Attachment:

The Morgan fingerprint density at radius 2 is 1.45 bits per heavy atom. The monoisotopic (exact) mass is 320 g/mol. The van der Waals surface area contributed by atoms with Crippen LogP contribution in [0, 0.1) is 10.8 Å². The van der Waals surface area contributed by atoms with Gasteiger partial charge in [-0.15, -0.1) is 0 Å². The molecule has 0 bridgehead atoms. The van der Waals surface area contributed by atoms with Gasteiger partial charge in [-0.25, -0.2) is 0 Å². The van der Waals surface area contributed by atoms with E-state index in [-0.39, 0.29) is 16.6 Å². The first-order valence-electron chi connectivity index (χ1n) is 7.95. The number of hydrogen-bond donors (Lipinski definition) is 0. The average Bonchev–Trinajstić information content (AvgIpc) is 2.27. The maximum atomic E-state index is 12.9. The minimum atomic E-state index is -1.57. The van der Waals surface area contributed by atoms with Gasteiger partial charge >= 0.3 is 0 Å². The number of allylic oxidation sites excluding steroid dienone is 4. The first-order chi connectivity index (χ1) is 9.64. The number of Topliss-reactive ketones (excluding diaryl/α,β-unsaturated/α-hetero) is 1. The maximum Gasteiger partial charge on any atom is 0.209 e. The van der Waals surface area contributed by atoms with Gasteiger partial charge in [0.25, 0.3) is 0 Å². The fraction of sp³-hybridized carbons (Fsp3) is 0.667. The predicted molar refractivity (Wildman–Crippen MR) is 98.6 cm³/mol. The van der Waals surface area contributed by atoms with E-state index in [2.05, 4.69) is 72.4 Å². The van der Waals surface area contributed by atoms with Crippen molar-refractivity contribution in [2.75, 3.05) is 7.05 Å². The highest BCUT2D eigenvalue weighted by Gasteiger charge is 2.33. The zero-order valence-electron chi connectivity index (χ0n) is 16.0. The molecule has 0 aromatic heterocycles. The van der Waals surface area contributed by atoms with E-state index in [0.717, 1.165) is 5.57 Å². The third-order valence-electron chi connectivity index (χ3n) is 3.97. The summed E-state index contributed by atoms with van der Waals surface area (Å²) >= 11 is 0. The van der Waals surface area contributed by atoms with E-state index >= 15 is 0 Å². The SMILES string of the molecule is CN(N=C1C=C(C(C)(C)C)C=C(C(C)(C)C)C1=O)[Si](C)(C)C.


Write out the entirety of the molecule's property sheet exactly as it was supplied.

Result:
The Morgan fingerprint density at radius 2 is 1.45 bits per heavy atom. The monoisotopic (exact) mass is 320 g/mol. The van der Waals surface area contributed by atoms with Crippen LogP contribution in [0, 0.1) is 10.8 Å². The van der Waals surface area contributed by atoms with Gasteiger partial charge in [-0.15, -0.1) is 0 Å². The molecule has 0 bridgehead atoms. The van der Waals surface area contributed by atoms with Gasteiger partial charge in [-0.25, -0.2) is 0 Å². The van der Waals surface area contributed by atoms with E-state index in [-0.39, 0.29) is 16.6 Å². The first-order valence-electron chi connectivity index (χ1n) is 7.95. The number of hydrogen-bond donors (Lipinski definition) is 0. The average Bonchev–Trinajstić information content (AvgIpc) is 2.27. The maximum atomic E-state index is 12.9. The minimum atomic E-state index is -1.57. The van der Waals surface area contributed by atoms with Gasteiger partial charge >= 0.3 is 0 Å². The number of allylic oxidation sites excluding steroid dienone is 4. The first-order chi connectivity index (χ1) is 9.64. The number of Topliss-reactive ketones (excluding diaryl/α,β-unsaturated/α-hetero) is 1. The maximum Gasteiger partial charge on any atom is 0.209 e. The van der Waals surface area contributed by atoms with Gasteiger partial charge in [0.25, 0.3) is 0 Å². The fraction of sp³-hybridized carbons (Fsp3) is 0.667. The predicted molar refractivity (Wildman–Crippen MR) is 98.6 cm³/mol. The van der Waals surface area contributed by atoms with E-state index in [2.05, 4.69) is 72.4 Å². The van der Waals surface area contributed by atoms with Crippen molar-refractivity contribution in [2.75, 3.05) is 7.05 Å². The highest BCUT2D eigenvalue weighted by Gasteiger charge is 2.33. The zero-order valence-electron chi connectivity index (χ0n) is 16.0. The molecule has 0 aromatic heterocycles. The van der Waals surface area contributed by atoms with E-state index in [0.717, 1.165) is 5.57 Å². The third-order valence-electron chi connectivity index (χ3n) is 3.97. The summed E-state index contributed by atoms with van der Waals surface area (Å²) >= 11 is 0. The van der Waals surface area contributed by atoms with E-state index >= 15 is 0 Å². The SMILES string of the molecule is CN(N=C1C=C(C(C)(C)C)C=C(C(C)(C)C)C1=O)[Si](C)(C)C.